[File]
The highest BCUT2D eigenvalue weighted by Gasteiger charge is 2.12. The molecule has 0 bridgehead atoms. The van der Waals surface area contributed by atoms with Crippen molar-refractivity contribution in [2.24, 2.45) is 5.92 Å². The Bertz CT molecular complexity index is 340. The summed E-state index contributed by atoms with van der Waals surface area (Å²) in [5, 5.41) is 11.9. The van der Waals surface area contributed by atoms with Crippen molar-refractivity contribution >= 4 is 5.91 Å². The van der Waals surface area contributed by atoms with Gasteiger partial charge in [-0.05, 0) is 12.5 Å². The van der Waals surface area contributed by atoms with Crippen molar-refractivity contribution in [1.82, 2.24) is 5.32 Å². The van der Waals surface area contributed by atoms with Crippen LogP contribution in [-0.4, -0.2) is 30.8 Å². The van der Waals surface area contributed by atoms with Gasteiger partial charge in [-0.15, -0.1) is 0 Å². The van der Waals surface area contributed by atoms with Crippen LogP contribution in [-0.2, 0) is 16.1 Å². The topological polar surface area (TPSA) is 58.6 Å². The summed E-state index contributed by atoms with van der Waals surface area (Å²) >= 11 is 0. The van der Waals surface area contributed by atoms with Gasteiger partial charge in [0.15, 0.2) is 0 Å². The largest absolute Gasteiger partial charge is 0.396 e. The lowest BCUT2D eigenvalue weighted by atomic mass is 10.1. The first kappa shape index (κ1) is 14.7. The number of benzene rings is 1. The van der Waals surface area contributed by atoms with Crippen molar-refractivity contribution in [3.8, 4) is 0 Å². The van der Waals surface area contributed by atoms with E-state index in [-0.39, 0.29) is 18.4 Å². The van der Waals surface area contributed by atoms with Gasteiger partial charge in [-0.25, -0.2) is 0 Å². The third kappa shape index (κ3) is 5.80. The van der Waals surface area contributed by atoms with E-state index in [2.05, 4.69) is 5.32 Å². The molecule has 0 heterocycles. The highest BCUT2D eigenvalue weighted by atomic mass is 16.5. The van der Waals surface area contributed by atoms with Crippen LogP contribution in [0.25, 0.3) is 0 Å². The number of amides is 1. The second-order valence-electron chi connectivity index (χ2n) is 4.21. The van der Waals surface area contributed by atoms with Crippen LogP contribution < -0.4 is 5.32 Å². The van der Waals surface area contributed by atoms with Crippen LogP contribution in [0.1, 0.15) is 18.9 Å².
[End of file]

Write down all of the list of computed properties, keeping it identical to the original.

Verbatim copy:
The highest BCUT2D eigenvalue weighted by Gasteiger charge is 2.12. The molecule has 0 bridgehead atoms. The van der Waals surface area contributed by atoms with Crippen molar-refractivity contribution in [2.24, 2.45) is 5.92 Å². The Bertz CT molecular complexity index is 340. The summed E-state index contributed by atoms with van der Waals surface area (Å²) in [5, 5.41) is 11.9. The van der Waals surface area contributed by atoms with Crippen molar-refractivity contribution >= 4 is 5.91 Å². The van der Waals surface area contributed by atoms with Gasteiger partial charge in [-0.05, 0) is 12.5 Å². The van der Waals surface area contributed by atoms with Crippen molar-refractivity contribution in [1.82, 2.24) is 5.32 Å². The van der Waals surface area contributed by atoms with Crippen LogP contribution in [-0.4, -0.2) is 30.8 Å². The van der Waals surface area contributed by atoms with Gasteiger partial charge in [-0.15, -0.1) is 0 Å². The van der Waals surface area contributed by atoms with Crippen LogP contribution in [-0.2, 0) is 16.1 Å². The topological polar surface area (TPSA) is 58.6 Å². The summed E-state index contributed by atoms with van der Waals surface area (Å²) >= 11 is 0. The van der Waals surface area contributed by atoms with Gasteiger partial charge in [0.15, 0.2) is 0 Å². The largest absolute Gasteiger partial charge is 0.396 e. The lowest BCUT2D eigenvalue weighted by atomic mass is 10.1. The first kappa shape index (κ1) is 14.7. The number of benzene rings is 1. The van der Waals surface area contributed by atoms with Crippen molar-refractivity contribution in [3.8, 4) is 0 Å². The van der Waals surface area contributed by atoms with E-state index in [-0.39, 0.29) is 18.4 Å². The van der Waals surface area contributed by atoms with Gasteiger partial charge in [-0.25, -0.2) is 0 Å². The third kappa shape index (κ3) is 5.80. The van der Waals surface area contributed by atoms with E-state index in [2.05, 4.69) is 5.32 Å². The molecule has 0 heterocycles. The highest BCUT2D eigenvalue weighted by atomic mass is 16.5. The van der Waals surface area contributed by atoms with Crippen LogP contribution in [0.25, 0.3) is 0 Å². The number of amides is 1. The second-order valence-electron chi connectivity index (χ2n) is 4.21. The van der Waals surface area contributed by atoms with Crippen LogP contribution < -0.4 is 5.32 Å². The van der Waals surface area contributed by atoms with Crippen LogP contribution in [0.1, 0.15) is 18.9 Å².